• Some of us are just plain arrogant, or we sport other equally dangerous attitudes. We like to think we can succeed whether we embrace technology or not. We can do it ourselves, by gosh, and we don't need a computer to help keep us organized or up to date. Many lawyers who have been found to have a conflict of interest have had this same type of arrogant attitude. They didn't think they needed fancy databases or conflicts-checking software programs to help them avoid conflicts; their memories were enough, they thought. Ask them, however, how they feel after battling an ethical grievance or malpractice claim for a conflict of interest. Few, if any, would want to be humbled in that manner again.
  • Some staff members resist learning new technology because they don't feel properly appreciated or respected by management. Regardless of whether this perception is accurate, management's disrespectful or unappreciative actions can allow attitudes of indifference and cynicism among employees to fester (e.g., "Why bother trying to improve my skills when no one appreciates what I do anyway!?").
  • Older partners who are in partnership with others in name only (e.g., alliances of convenience versus true firm partnerships) often have no genuine interest in their firm's legacy or long-term survival after their retirement or departure. They would rather just practice law as they always have without learning the new technology "stuff." It's a "what's in-it-for-me" game played by some lawyers-each out for number one-with bottom line profits as their polar star. What is in the firm's best interest is not of interest to them. Likewise, what happens to those left behind is not of significant concern to them.
  • Some folks are willing learners but are not offered the right training or enough training. Others have training provided that is out of sync with their learning styles (e.g., a person who needs hands-on demonstrations and training is instead given a software manual and told to read it).
  • An Increasing Number of War Stories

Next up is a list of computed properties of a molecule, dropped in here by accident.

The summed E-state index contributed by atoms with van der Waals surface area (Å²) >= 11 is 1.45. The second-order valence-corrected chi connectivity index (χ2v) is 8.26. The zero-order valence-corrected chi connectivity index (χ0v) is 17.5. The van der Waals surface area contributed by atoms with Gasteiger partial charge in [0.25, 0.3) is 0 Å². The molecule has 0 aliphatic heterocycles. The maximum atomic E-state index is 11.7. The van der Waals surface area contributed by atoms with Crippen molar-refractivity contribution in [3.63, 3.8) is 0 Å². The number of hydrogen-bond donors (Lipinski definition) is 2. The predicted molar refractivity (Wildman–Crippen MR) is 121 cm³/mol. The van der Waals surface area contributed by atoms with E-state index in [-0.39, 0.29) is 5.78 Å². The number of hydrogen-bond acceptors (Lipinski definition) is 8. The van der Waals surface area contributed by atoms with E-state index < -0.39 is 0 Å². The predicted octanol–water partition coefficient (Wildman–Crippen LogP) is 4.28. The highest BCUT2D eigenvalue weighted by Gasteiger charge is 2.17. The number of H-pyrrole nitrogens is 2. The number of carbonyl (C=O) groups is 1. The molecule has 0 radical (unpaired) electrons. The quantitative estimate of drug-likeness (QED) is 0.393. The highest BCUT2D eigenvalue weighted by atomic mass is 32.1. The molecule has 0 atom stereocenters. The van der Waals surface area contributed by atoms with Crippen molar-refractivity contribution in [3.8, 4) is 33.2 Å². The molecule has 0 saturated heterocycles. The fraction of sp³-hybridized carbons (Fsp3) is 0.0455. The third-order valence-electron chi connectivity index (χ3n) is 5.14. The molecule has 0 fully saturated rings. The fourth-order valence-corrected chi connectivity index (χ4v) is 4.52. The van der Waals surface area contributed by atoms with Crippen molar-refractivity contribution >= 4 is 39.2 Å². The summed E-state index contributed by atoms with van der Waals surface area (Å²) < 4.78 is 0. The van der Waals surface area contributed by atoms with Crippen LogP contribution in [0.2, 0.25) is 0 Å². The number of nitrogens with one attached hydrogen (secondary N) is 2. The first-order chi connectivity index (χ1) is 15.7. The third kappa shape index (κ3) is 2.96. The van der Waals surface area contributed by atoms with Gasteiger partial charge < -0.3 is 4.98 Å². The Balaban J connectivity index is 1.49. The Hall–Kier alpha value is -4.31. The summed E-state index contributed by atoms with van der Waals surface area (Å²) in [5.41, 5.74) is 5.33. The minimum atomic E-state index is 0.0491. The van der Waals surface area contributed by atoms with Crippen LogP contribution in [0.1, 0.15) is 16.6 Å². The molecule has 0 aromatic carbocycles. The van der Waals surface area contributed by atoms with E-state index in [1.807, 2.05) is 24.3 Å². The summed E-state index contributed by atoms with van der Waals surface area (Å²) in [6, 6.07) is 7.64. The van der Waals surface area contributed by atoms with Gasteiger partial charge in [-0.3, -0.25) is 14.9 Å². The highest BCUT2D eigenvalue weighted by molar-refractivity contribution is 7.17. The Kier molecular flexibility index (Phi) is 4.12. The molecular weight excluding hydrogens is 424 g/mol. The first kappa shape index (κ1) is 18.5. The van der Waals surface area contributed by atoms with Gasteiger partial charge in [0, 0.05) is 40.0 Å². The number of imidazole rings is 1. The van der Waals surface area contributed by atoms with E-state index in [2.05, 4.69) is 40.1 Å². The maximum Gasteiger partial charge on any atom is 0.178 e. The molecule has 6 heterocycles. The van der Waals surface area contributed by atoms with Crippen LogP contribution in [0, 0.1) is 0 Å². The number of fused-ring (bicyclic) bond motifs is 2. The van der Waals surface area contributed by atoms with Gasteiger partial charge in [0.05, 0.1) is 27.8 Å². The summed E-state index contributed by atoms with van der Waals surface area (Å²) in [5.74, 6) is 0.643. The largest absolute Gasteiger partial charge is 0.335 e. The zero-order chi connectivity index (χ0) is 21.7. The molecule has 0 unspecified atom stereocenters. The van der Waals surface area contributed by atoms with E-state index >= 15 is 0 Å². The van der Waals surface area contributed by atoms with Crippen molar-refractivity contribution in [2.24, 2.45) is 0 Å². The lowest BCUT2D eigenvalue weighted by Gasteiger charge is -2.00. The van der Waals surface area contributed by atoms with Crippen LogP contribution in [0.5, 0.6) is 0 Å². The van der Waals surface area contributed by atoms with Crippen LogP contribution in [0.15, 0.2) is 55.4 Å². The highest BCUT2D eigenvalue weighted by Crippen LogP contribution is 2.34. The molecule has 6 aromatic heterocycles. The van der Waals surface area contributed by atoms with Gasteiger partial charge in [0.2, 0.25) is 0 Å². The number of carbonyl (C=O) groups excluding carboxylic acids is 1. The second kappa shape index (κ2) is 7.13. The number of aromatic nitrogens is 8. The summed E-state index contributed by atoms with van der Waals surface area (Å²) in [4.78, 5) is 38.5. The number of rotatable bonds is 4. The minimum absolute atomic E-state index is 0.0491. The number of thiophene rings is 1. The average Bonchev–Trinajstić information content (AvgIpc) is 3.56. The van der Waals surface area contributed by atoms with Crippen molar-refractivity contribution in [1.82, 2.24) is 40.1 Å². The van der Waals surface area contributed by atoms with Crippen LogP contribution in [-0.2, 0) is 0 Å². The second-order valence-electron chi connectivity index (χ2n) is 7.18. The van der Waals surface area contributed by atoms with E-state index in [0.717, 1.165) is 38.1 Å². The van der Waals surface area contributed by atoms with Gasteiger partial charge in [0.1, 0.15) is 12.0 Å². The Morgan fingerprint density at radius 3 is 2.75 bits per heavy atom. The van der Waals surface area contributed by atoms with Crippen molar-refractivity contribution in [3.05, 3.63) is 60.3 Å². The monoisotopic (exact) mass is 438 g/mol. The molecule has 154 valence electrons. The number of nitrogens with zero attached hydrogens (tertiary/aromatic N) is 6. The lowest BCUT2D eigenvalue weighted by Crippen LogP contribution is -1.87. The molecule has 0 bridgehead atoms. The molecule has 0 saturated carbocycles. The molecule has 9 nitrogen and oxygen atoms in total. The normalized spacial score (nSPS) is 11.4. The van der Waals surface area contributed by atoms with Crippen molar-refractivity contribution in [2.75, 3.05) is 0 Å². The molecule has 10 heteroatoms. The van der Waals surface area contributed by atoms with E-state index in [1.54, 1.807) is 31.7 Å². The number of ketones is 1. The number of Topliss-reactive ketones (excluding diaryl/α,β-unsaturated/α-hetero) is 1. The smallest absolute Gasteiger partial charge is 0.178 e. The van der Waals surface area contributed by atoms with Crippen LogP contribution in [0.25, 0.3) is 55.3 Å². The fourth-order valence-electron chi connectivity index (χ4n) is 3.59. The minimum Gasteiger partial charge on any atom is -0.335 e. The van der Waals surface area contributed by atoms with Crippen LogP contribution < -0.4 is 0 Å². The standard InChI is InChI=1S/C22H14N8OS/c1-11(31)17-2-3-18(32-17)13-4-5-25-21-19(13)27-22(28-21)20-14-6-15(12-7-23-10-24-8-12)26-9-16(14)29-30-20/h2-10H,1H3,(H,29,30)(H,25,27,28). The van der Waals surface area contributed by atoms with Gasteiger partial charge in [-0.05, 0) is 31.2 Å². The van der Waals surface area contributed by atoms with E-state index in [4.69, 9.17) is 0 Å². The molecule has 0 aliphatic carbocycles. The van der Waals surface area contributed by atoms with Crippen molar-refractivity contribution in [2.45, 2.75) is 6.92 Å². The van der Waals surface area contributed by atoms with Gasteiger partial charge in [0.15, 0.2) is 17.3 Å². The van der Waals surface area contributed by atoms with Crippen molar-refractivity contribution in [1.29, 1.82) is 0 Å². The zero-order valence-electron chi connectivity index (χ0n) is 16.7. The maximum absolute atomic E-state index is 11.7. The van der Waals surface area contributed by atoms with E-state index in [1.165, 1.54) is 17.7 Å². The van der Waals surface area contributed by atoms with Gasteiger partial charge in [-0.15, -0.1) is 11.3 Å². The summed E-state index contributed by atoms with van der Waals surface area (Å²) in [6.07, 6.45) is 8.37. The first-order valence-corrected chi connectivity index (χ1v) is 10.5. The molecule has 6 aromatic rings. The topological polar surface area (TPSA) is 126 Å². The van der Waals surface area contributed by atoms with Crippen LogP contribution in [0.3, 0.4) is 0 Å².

About three years ago, we started hearing the war stories about offices that had failed to take advantage of readily available and fairly simple technology tools. A few of those include:

  • The highly successful firm that dissolved after losing its number-one corporate client for failing to use e-mail as the client had been requesting for three years.
  • Lawyers who have been suspended or disbarred for repeatedly missing statue of limitation deadlines or for having failed to spot an actual or potential conflict of interest.
  • The loss of key employees or prospective employees to offices with more up-to-date equipment and systems.
  • The loss of clients to state-of-the-art law firms.
Converting the "You Can't Make Me" Folks

We all know that we can't change people's personalities (and what a shame that is in some cases!), nor can we change other people's attitudes. We can, however, take our own heads out of the sand, work on changing our attitudes, and recognize the potentially fatal harm to our firms caused by the "You can't make me" crowd in today's technology-driven world. By acknowledging these internal time bombs (and the clock is indeed ticking!), we are taking the first critical step toward eliminating them and toward increasing our chances of long-term survival.

Before attempting to convert the non-technology die-hards into technology fans, we must recognize the uniqueness of a law firm as distinguished from the people working within it. There must be a plan, a mission, and goals for the firm that all employees understand and are willing to support. Leadership must make decisions as to what kinds of equipment and technology and what type of "crew" will enable the ship (i.e., the law firm) to stay on its charted course so that it can reach its goals and fulfill its mission.

If a crew member doesn't care about what's best for the ship and repeatedly refuses to adapt to needed changes, then he or she becomes a burden and a potential liability to the entire mission. It is up to a firm's leadership to keep a watchful eye on the firm's course and its progress in achieving its goals. And it is up to leadership to make and carry through with tough decisions if stubborn employees or partners do not improve after reasonable steps have been taken to help them change their ways and/or update their skills.